The second heading, “Fruition,” deals with the film while in production. Once again we encounter a section of production correspondence, all from the desk of David Selznick. This one spreads twenty pages over four different letters, and reveals an almost resentful tone toward Hitchcock and his costly methods of filmmaking. Staying with the textual elements in this section, we can examine the results of a tally of 268 test audience questionnaires for eighteen pages, culled from a preview audience much like today, some even affecting changes in the film. The last text portion is a script excerpt for a deleted scene, “Int. Dining Room Day,” fourteen pages of screenplay format. There’s also another memo from Selznick to Hitchcock, discussing the scene and how he felt it should be shot. Two sections of still photos reside under “Fruition” as well, one set of wardrobe stills (five pictures) and one of set stills (fifty pictures), the latter under the subheading “Picture No. 110: Rebecca.”
The third heading, “Ballyhoo,” deals mainly with material related to either the release of the film or the reaction to the film as time passes. First stop here is a subheading “Passion! Mystery! Frustration!” This is a still gallery, divided into four sections: publicity stills (27 pictures), posters (6), ad slicks (16 print ads extolling theaters playing the film), and interestingly enough, The Most Glamorous Ghost in History (7). The film’s re-issue trailer, from 1950, also resides under “Ballyhoo,” running approximately two minutes, well-cut but obviously not in today’s style. Rounding out the video extras entirely, a ninety second newsreel of the 13th Academy Awards.
Selecting the “Hitchcock on Rebecca” heading brings the viewer to an eight minute excerpt of French director and author Francois Truffaut interviewing (through a translator) Hitchcock in 1962, for his book, Hitchcock. Don’t miss this interview, it’s fantastic. Speaking of interviews, Leonard J. Leff has included two of his own, one of Joan Fontaine (twenty minutes), and one of Judith Anderson (only ten, sadly), conducted in 1986 for Leff’s own book. Much as they did on their other recent Hitchcock release, Criterion has included radio dramatizations of the film. Not content to simply include ONE, they have transferred THREE separate adaptations, one from the Mercury Theater in 1938 with Orson Welles as Maxim and Margaret Sullavan as “I”, with a short phone interview with du Maurier at the very end of the one hour presentation. The other two are from the well-known Lux (a brand of silk stocking care soap and laundry flakes) Radio Theater, one from 1941 and the other from 1950.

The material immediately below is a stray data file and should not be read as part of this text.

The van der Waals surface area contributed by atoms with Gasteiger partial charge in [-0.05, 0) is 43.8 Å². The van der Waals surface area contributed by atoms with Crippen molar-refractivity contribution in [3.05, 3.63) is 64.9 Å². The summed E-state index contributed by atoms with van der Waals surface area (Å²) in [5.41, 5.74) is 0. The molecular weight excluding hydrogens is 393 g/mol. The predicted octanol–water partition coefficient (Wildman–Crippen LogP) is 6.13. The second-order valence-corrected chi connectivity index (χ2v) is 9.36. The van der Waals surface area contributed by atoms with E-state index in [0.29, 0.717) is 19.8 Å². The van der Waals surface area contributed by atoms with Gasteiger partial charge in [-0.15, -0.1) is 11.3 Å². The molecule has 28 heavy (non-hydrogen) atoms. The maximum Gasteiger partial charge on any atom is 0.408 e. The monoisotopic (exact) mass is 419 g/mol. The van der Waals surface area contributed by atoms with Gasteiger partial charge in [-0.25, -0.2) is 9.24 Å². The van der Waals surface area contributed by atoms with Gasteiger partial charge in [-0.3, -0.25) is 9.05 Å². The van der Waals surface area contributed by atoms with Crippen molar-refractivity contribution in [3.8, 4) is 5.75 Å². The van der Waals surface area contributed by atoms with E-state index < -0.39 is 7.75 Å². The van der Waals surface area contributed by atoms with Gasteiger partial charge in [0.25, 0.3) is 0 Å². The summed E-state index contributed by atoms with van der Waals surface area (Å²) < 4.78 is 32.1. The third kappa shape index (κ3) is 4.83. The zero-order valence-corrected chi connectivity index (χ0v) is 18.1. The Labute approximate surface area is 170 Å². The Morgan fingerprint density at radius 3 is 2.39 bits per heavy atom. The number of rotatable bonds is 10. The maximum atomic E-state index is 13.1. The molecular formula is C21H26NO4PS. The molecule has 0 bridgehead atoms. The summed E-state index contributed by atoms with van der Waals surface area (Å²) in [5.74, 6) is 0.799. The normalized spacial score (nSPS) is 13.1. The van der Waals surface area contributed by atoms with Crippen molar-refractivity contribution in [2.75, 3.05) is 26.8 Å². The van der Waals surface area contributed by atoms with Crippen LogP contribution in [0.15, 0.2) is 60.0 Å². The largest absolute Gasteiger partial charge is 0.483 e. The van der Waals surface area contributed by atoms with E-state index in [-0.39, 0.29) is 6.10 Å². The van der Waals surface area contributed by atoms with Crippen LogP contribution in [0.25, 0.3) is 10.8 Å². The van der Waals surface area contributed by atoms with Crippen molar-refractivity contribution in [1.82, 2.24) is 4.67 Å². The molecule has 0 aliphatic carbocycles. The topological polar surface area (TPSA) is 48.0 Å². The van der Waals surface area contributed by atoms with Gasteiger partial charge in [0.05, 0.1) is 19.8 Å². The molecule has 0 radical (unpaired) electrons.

Impressed by this extras package yet? We aren’t quite finished: disc one contains a feature length commentary track with Leonard Leff, originally recorded for the 1990 laser disc release. Rather than narrate on-screen action, Leff shows off his obviously extended study of the film, and of Hitchcock, by pointing out subtleties perhaps missed by casual viewers as well as relating behind-the-scenes anecdotes.
In Rebecca, Hitchcock’s first American picture and his only Best Picture, the Criterion Company once again takes on a historic landmark of a film. As we’ve come to expect from this important and fantastic outfit, they’ve done the film’s place in cinematic history the justice it deserves. While the video isn’t perfect, and the audio limited by the age of the source material, as aforementioned the prospective buyer probably won’t let that make up his or her mind. Phenomenal film aside, this two-disc set is well worth the purchase based on the extras alone. I can almost picture the Criterion folks standing in the middle of a board room, turning over an empty treasure chest, shaking it just to make sure they didn’t miss anything. The cupboard must be bare. Rebecca comes with my highest recommendation to fans of Hitchcock, fans of suspense, fans of horror, and even the most faithful fans of du Maurier. Congratulations again, Criterion, and keep up the good work.
Special Features List
- Commentary by film scholar Leonard J. Leff
- Isolated music and effects track
- Rare screen, hair, makeup, and costume tests
- Footage from the 1940 Annual Academy Awards ceremony
- Hundreds of behind-the-scenes photos
- Illustrated essay on Daphne du Maurier
- Hitchcock on Rebecca: excerpts from the director’s conversations with filmmaker Francois Truffaut
- Phone interviews
- Hitchcock’s casting notes
- 1939 test screening questionnaire
- Complete broadcast of the 1938 Campbell Playhouse radio adaptation
- Reissue trailer